Island Thanked for part played in cancer equation


A SCIENTIST who has developed an equation that could be used in the future to test whether someone will get cancer visited the island this week to discuss his research. University of Southampton professor Paul Townsend thanked the island for its contribution to his work – all money raised through Hope for Guernsey goes to help his research. But the Guernsey connection to the research goes much further, as samples donated by 11,000 Guernsey women 40 years ago have been used by Dr Townsend to identify certain tell-tale signs of breast cancer.

The equation has now been applied to show signs of prostate cancer and it is hoped the study could lead to ‘the holy grail’ of cancer diagnosis.
Dr Townsend held two presentations for health professionals on Wednesday and yesterday met key workers, including director of public health Dr Stephen Bridgman, to explain research.

‘We were trying to find molecular fingerprints that may predict whether someone will get cancer or not,’ he said.

‘We have found that, a pattern found in people who develop cancer that is not there in people who do not get cancer, and now we are trying to improve it.’

Dr Townsend said the equation was about 80% accurate at identifying whether people who gave samples during the last four decades went on to develop cancer.

‘The equation is not 100%,’ he said. ‘You would not use it as a diagnostic at the moment. For something to be used as a diagnostic it has to be above 95%. We are not at that yet, but we think we will be in the future.’

He has been developing the research for the last two-and-a-half years and said it would never have begun without support from Guernsey.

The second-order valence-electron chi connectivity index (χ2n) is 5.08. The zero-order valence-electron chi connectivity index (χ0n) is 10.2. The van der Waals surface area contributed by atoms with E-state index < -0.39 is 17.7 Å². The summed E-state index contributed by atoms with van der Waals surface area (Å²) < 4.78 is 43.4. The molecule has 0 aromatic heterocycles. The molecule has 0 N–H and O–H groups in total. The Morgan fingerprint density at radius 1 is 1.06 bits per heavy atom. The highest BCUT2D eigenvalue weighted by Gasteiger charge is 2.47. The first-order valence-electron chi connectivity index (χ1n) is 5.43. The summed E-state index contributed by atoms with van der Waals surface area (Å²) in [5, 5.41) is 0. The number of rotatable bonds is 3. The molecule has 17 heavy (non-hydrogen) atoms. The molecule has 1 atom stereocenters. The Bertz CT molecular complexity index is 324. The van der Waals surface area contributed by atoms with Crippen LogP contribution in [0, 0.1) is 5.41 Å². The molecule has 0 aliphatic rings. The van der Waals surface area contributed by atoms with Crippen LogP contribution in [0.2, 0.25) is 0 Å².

‘I came over in part to say thank you to the people here who have supported us, but also to speak to health professionals, show where we are and where we want to go and try to ensure that our relationship with Guernsey continues,’ he said.

Chairman of Hope for Guernsey Roger Allsopp said the developments were extremely exciting.

‘We have been raising money for this research and it was a wonderful presentation of very exciting results,’ he said.

‘There is a really good chance that Guernsey patients will benefit in the future and it is not just limited to breast and prostate cancer, it has the potential to help patients with all forms of cancer.

‘Every penny that is raised in Guernsey goes towards this project and I hope we will be in a position to do a public presentation on it in a year’s time.’

Research scientist Dr Paul Townsend, centre, with Hope for Guernsey chairman Roger Allsopp, left, and Peter Dawes, trust director of Wessex Medical Research.     (Picture by Peter Frankland, 0845520)


Back to previous page